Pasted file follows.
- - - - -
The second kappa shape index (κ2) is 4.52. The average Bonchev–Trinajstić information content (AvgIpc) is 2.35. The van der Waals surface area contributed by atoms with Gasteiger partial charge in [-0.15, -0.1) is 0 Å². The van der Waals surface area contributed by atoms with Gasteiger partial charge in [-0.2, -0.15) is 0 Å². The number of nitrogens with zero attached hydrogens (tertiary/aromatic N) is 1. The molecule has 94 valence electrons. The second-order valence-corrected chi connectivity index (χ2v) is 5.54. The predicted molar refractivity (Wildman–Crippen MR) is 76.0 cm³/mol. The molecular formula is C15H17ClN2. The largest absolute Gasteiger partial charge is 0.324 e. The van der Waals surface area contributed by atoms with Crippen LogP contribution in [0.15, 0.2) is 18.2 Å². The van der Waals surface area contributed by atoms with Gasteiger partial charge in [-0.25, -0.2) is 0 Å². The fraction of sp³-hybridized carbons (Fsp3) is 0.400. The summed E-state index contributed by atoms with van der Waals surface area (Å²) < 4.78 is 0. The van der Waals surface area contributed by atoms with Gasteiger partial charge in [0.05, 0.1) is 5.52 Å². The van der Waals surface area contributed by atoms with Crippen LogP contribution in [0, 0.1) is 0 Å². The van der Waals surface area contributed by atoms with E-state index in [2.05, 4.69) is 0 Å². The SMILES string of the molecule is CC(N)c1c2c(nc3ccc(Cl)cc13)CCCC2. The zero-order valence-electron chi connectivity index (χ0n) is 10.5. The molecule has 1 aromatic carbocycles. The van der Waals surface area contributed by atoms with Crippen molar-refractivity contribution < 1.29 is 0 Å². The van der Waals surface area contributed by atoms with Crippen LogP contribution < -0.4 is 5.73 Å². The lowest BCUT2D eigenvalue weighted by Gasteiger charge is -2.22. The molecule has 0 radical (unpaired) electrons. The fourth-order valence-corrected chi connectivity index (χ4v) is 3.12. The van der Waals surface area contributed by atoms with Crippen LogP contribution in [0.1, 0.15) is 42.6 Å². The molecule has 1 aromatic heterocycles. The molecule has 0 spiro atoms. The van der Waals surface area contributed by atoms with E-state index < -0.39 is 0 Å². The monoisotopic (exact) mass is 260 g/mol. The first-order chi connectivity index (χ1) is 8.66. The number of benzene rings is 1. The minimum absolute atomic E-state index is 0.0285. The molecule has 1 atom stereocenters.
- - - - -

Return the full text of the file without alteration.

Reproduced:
The second kappa shape index (κ2) is 4.52. The average Bonchev–Trinajstić information content (AvgIpc) is 2.35. The van der Waals surface area contributed by atoms with Gasteiger partial charge in [-0.15, -0.1) is 0 Å². The van der Waals surface area contributed by atoms with Gasteiger partial charge in [-0.2, -0.15) is 0 Å². The number of nitrogens with zero attached hydrogens (tertiary/aromatic N) is 1. The molecule has 94 valence electrons. The second-order valence-corrected chi connectivity index (χ2v) is 5.54. The predicted molar refractivity (Wildman–Crippen MR) is 76.0 cm³/mol. The molecular formula is C15H17ClN2. The largest absolute Gasteiger partial charge is 0.324 e. The van der Waals surface area contributed by atoms with Crippen LogP contribution in [0.15, 0.2) is 18.2 Å². The van der Waals surface area contributed by atoms with Gasteiger partial charge in [-0.25, -0.2) is 0 Å². The fraction of sp³-hybridized carbons (Fsp3) is 0.400. The summed E-state index contributed by atoms with van der Waals surface area (Å²) < 4.78 is 0. The van der Waals surface area contributed by atoms with Gasteiger partial charge in [0.05, 0.1) is 5.52 Å². The van der Waals surface area contributed by atoms with Crippen LogP contribution in [0, 0.1) is 0 Å². The van der Waals surface area contributed by atoms with E-state index in [2.05, 4.69) is 0 Å². The SMILES string of the molecule is CC(N)c1c2c(nc3ccc(Cl)cc13)CCCC2. The zero-order valence-electron chi connectivity index (χ0n) is 10.5. The molecule has 1 aromatic carbocycles. The van der Waals surface area contributed by atoms with Crippen molar-refractivity contribution < 1.29 is 0 Å². The van der Waals surface area contributed by atoms with Crippen LogP contribution < -0.4 is 5.73 Å². The lowest BCUT2D eigenvalue weighted by Gasteiger charge is -2.22. The molecule has 0 radical (unpaired) electrons. The fourth-order valence-corrected chi connectivity index (χ4v) is 3.12. The van der Waals surface area contributed by atoms with Crippen LogP contribution in [0.1, 0.15) is 42.6 Å². The molecule has 1 aromatic heterocycles. The molecule has 0 spiro atoms. The van der Waals surface area contributed by atoms with E-state index < -0.39 is 0 Å². The monoisotopic (exact) mass is 260 g/mol. The first-order chi connectivity index (χ1) is 8.66. The number of benzene rings is 1. The minimum absolute atomic E-state index is 0.0285. The molecule has 1 atom stereocenters.